End of the Line for the Bullet Train
High-Speed Rail is Coasting to a Stop, and Not Just in California
The way high-speed rail projects have been collapsing around the world, you'd think they were corrupt, outrageously expensive, fiscally ruinous, poorly planned government efforts to build a 19th century means of transportation for which there's no demand.
The Obama Administration's bullet-train dream is dead. Florida Gov. Rick Scott last year rejected $2 billion in federal funds rather than commit the Sunshine State to such an expensive project. California's high-speed rail effort is in turmoil, recently suffered a purge of top management, and is unlikely to meet its September deadline to break ground on a federally mandated leg universally termed the "train to nowhere."
New York State's effort to build a Buffalo-New York City line is also stalling out. Sen. Chuck Schumer (D-New York) trekked out to the village of Bergen in Genesee County the other day only to face hostile questioning from reporters and the local mayor. Schumer's photo opp by the side of an existing CSX track highlighted a trait the Empire State's project shares with California's: It proposes to destroy a proven business – freight rail – to make room for a bullet train that would not be self-supporting even according to the rosiest estimates.
Bullet trains are having even less luck outside the United States – where, the cognoscenti never tire of reminding us, international sophisticates are way ahead of us Yankee bumpkins. Spain's high-speed rail system, until recently a model for new bullet train construction (and, to be fair, a line that replaced one of the slowest railways in Europe), is sinking under low ridership and dragging that kingdom even deeper into a swamp of bad public debt.
The unkindest cuts of all are occurring in China, whose bullet train once drew hosannas from California governors and bully-worshipping toadies like New York Times columnist Thomas L. Friedman. Rail minister Liu Zhijun, the putative "Father of High-Speed Rail," was removed from office and arrested last year; Liu's deputy, "Grand Designer" (and owner of a five-bedroom home on 30,000 square feet in Los Angeles County) Zhang Shuguang, is also facing corruption charges. An early investigation by the Ministry of Rail revealed that the Chinese bullet train's budgeting is extremely murky (with some parts of the initiative costing two or three times as much as projected); its ridership is low (after only two months of operation, the Beijing-Fuzhou line was quietly shut in 2010); and ticket prices are beyond the means of lower-income people who actually use mass transit. HSR-related debt increased by a factor of 22 over only three years, from 77.1 billion yuan in 2007 to 1.68 trillion in 2010. In July a bullet-train crash in Zhejiang killed 32 people and injured more than 200.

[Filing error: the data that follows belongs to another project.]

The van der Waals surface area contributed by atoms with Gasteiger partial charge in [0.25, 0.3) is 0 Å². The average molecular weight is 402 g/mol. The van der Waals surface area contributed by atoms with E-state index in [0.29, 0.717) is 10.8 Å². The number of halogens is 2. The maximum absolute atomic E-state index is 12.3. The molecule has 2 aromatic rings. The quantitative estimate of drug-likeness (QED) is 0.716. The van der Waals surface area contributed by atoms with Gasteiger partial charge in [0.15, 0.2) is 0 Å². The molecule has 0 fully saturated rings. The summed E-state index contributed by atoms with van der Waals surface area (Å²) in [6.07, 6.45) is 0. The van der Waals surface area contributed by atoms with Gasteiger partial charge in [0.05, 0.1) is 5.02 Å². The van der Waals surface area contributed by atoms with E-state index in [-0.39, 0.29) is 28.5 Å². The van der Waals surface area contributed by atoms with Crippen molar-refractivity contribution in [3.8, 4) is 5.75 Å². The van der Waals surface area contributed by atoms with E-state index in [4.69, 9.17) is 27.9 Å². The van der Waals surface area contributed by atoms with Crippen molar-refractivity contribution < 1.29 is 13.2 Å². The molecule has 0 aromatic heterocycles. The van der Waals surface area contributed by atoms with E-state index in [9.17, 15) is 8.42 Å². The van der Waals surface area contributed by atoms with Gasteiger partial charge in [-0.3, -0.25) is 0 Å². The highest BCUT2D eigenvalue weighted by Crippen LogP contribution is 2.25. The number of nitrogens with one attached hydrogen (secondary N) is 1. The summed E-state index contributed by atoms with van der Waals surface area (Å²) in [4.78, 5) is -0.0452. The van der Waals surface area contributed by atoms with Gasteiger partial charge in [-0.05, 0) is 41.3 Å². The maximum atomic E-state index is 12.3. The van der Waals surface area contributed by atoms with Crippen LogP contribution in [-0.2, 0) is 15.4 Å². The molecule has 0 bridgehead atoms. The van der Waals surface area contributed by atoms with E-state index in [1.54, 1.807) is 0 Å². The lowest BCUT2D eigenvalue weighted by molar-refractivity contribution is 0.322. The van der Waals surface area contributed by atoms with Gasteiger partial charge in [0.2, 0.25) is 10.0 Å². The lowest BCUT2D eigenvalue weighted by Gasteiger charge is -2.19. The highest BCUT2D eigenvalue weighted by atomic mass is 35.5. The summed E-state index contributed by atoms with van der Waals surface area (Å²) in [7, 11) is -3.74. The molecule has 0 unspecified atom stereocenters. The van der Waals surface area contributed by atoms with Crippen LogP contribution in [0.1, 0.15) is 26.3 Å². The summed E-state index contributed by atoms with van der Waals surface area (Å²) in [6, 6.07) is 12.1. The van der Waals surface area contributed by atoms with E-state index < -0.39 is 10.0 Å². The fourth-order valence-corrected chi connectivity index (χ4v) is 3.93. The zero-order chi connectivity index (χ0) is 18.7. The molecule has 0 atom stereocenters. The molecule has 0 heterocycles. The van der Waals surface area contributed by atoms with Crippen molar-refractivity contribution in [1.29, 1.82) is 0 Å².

Railroads have always been favorites of dictators. (Note that nobody was ever brought to a concentration camp on a bus.) But they somehow retain their fascination for popularly elected politicians as well. Here's California Gov. Jerry Brown in yesterday's State of the State address:
Just as bold is our plan to build a high-speed rail system, connecting the Northern and Southern parts of our state. This is not a new idea. As governor the last time, I signed legislation to study the concept. Now thirty years later, we are within weeks of a revised business plan that will enable us to begin initial construction before the year is out.
President Obama strongly supports the project and has provided the majority of funds for this first phase. It is now your decision to evaluate the plan and decide what action to take. Without any hesitation, I urge your approval.